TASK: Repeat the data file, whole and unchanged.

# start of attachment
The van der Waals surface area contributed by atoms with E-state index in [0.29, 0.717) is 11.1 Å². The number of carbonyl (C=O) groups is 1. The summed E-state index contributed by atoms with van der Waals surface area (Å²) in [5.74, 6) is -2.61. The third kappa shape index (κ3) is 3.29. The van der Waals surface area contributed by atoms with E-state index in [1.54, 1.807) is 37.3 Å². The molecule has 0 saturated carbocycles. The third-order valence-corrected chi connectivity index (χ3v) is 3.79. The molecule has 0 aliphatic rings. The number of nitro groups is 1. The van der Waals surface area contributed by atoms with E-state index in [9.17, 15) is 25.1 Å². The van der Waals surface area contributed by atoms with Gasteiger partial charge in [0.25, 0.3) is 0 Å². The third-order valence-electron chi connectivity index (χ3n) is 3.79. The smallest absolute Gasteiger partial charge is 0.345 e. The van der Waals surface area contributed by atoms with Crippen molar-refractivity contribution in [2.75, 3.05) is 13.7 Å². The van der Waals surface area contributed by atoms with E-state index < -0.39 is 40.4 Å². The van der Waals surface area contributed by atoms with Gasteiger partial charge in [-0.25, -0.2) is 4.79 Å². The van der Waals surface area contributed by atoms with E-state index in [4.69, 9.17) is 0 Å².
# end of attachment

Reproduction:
The van der Waals surface area contributed by atoms with E-state index in [0.29, 0.717) is 11.1 Å². The number of carbonyl (C=O) groups is 1. The summed E-state index contributed by atoms with van der Waals surface area (Å²) in [5.74, 6) is -2.61. The third kappa shape index (κ3) is 3.29. The van der Waals surface area contributed by atoms with E-state index in [1.54, 1.807) is 37.3 Å². The molecule has 0 saturated carbocycles. The third-order valence-corrected chi connectivity index (χ3v) is 3.79. The molecule has 0 aliphatic rings. The number of nitro groups is 1. The van der Waals surface area contributed by atoms with E-state index in [9.17, 15) is 25.1 Å². The van der Waals surface area contributed by atoms with Gasteiger partial charge in [0.25, 0.3) is 0 Å². The third-order valence-electron chi connectivity index (χ3n) is 3.79. The smallest absolute Gasteiger partial charge is 0.345 e. The van der Waals surface area contributed by atoms with Crippen molar-refractivity contribution in [2.75, 3.05) is 13.7 Å². The van der Waals surface area contributed by atoms with E-state index < -0.39 is 40.4 Å². The van der Waals surface area contributed by atoms with Gasteiger partial charge in [-0.25, -0.2) is 4.79 Å². The van der Waals surface area contributed by atoms with E-state index in [4.69, 9.17) is 0 Å².